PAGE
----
This week, a few parishioners gathered in the library to talk about the worship at the 8:30 am sunday service. It was a terriffic opportunity to hear people speak of the importance of this service in their lives. For a few folk, the early morning hour was perfect for thim in their Sunday planning, while others found their way to the Parish of St. Mark because of the style of liturgy, which is consistently Holy Communion from the Book of Common Prayer (BCP).
We each had a moment to introduce ourselves and how it is that we came to be together in an early morning Communion service. We then had an opportunity to look more closely at how it was that Thomas Cramner came to compose the content of the BCP. Primarily, he wanted the "common man" to have in "his" hand and on "his" own language, access to daily prayer and a systematic reading of the bible. If you decided to follow Cranmer's original intent, you would say daily prayer four times daily (Morning, Noon, Evening and compline) and would read through the Older Testament once in a year through the Psalms once a month, and through the New Testament (including the Gospels) twice a year.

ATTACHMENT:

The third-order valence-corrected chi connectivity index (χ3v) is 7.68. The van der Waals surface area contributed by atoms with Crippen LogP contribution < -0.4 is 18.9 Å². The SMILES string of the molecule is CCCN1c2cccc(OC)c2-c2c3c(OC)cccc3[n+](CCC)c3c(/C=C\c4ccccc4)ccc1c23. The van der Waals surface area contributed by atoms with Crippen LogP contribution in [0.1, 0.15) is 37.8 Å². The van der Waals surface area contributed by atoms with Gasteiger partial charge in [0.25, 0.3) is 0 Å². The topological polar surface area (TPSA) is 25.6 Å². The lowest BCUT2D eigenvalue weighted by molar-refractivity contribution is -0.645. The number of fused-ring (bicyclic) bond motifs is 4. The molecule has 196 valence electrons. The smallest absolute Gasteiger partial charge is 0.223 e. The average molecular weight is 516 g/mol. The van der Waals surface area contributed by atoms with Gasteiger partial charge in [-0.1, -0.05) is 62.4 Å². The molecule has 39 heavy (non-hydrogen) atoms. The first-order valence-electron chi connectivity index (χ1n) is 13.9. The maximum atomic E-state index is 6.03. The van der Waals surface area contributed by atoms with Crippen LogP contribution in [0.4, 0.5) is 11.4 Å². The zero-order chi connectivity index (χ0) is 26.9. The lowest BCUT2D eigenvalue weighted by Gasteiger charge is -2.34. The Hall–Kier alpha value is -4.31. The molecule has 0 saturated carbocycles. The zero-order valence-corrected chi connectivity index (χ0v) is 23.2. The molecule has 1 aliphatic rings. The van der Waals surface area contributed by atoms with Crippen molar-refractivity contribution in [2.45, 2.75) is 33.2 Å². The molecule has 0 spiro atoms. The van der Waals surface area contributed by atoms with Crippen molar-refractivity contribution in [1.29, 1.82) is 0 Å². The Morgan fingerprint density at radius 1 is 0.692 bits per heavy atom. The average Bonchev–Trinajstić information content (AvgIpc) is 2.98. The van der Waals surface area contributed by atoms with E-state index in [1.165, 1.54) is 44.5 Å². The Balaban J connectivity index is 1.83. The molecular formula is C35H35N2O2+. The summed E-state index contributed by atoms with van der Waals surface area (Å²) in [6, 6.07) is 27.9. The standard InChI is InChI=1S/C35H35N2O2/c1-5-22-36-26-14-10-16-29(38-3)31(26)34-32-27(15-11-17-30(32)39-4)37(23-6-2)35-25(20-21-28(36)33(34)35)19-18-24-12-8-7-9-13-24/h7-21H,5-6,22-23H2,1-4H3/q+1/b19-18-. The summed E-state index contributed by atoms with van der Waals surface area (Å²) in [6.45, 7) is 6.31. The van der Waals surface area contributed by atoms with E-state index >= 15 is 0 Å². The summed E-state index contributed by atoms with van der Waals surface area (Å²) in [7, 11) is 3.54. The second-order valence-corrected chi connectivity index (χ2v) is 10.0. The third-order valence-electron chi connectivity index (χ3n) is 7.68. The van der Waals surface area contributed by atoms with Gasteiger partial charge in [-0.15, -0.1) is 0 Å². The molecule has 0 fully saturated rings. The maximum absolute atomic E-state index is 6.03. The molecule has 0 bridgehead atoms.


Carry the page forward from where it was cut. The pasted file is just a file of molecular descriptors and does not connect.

Then we had a look at the many places within the Holy Communion that are designed for Deacons or Lay Readers. At the Parish of St. Mark, we have developed a means by which the priest and lay members participate in the two sections of the service. The first is a "Liturgy of the Word" with readings from scripture and a sermon. Here, members of the laity lead prayers and proclaim the "Word". In the second part of the service commonly called the "Liturgy of the Sacament", the Deacon or Lay member, helps to see the Altar and serve Communion.
Many churches have different traditions, yet they are all centered on that common theme that worship is for all the children of God, and needs to be understood in the language of the congregation. We give thanks for poets and writers of worship and song and all who help us praise the Lord of Life.